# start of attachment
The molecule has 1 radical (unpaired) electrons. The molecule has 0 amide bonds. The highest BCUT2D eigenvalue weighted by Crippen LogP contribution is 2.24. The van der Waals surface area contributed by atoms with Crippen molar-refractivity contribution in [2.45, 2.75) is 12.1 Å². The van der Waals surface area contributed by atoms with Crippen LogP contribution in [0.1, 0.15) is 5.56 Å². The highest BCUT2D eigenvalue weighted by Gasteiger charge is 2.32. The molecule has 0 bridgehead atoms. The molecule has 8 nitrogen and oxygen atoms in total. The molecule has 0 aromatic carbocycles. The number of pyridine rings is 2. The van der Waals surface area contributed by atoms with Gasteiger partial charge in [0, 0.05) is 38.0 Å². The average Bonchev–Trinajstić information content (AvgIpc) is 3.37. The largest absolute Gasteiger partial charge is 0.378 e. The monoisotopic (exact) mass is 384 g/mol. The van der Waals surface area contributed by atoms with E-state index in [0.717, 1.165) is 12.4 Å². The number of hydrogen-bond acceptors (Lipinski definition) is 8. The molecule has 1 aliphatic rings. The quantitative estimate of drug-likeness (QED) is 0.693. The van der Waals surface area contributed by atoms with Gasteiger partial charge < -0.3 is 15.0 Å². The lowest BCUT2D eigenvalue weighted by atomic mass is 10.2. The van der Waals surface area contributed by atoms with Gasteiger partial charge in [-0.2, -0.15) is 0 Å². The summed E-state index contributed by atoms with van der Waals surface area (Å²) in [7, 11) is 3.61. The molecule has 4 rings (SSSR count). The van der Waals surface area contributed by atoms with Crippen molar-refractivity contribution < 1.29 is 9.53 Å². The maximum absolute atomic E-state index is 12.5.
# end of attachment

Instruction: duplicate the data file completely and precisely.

The molecule has 1 radical (unpaired) electrons. The molecule has 0 amide bonds. The highest BCUT2D eigenvalue weighted by Crippen LogP contribution is 2.24. The van der Waals surface area contributed by atoms with Crippen molar-refractivity contribution in [2.45, 2.75) is 12.1 Å². The van der Waals surface area contributed by atoms with Crippen LogP contribution in [0.1, 0.15) is 5.56 Å². The highest BCUT2D eigenvalue weighted by Gasteiger charge is 2.32. The molecule has 0 bridgehead atoms. The molecule has 8 nitrogen and oxygen atoms in total. The molecule has 0 aromatic carbocycles. The number of pyridine rings is 2. The van der Waals surface area contributed by atoms with Gasteiger partial charge in [0, 0.05) is 38.0 Å². The average Bonchev–Trinajstić information content (AvgIpc) is 3.37. The largest absolute Gasteiger partial charge is 0.378 e. The monoisotopic (exact) mass is 384 g/mol. The van der Waals surface area contributed by atoms with E-state index in [0.717, 1.165) is 12.4 Å². The number of hydrogen-bond acceptors (Lipinski definition) is 8. The molecule has 1 aliphatic rings. The quantitative estimate of drug-likeness (QED) is 0.693. The van der Waals surface area contributed by atoms with Gasteiger partial charge < -0.3 is 15.0 Å². The lowest BCUT2D eigenvalue weighted by atomic mass is 10.2. The van der Waals surface area contributed by atoms with Gasteiger partial charge in [-0.2, -0.15) is 0 Å². The summed E-state index contributed by atoms with van der Waals surface area (Å²) in [7, 11) is 3.61. The molecule has 4 rings (SSSR count). The van der Waals surface area contributed by atoms with Crippen molar-refractivity contribution < 1.29 is 9.53 Å². The maximum absolute atomic E-state index is 12.5.